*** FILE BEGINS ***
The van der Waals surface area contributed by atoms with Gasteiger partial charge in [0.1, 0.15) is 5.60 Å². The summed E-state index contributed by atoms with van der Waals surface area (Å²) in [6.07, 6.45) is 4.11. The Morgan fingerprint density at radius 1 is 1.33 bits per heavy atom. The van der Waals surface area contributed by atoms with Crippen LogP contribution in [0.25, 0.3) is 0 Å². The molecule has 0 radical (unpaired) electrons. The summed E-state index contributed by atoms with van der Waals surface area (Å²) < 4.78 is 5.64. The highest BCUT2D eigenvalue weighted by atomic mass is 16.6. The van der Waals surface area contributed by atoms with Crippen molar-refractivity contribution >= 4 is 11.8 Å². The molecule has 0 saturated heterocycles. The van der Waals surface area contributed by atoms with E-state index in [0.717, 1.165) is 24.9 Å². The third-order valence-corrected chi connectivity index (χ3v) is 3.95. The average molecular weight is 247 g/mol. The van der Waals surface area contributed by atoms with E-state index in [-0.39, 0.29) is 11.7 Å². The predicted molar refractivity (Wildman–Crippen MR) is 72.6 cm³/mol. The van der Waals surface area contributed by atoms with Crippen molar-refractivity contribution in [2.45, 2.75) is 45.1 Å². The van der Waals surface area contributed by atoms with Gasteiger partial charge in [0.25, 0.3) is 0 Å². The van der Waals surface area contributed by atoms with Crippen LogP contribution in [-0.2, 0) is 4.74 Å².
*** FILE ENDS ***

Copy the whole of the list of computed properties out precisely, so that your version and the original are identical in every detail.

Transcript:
The van der Waals surface area contributed by atoms with Gasteiger partial charge in [0.1, 0.15) is 5.60 Å². The summed E-state index contributed by atoms with van der Waals surface area (Å²) in [6.07, 6.45) is 4.11. The Morgan fingerprint density at radius 1 is 1.33 bits per heavy atom. The van der Waals surface area contributed by atoms with Crippen LogP contribution in [0.25, 0.3) is 0 Å². The molecule has 0 radical (unpaired) electrons. The summed E-state index contributed by atoms with van der Waals surface area (Å²) < 4.78 is 5.64. The highest BCUT2D eigenvalue weighted by atomic mass is 16.6. The van der Waals surface area contributed by atoms with Crippen molar-refractivity contribution >= 4 is 11.8 Å². The molecule has 0 saturated heterocycles. The van der Waals surface area contributed by atoms with E-state index in [0.717, 1.165) is 24.9 Å². The third-order valence-corrected chi connectivity index (χ3v) is 3.95. The average molecular weight is 247 g/mol. The van der Waals surface area contributed by atoms with E-state index in [-0.39, 0.29) is 11.7 Å². The predicted molar refractivity (Wildman–Crippen MR) is 72.6 cm³/mol. The van der Waals surface area contributed by atoms with Crippen molar-refractivity contribution in [2.45, 2.75) is 45.1 Å². The van der Waals surface area contributed by atoms with Gasteiger partial charge in [0.25, 0.3) is 0 Å². The van der Waals surface area contributed by atoms with Crippen LogP contribution in [-0.2, 0) is 4.74 Å².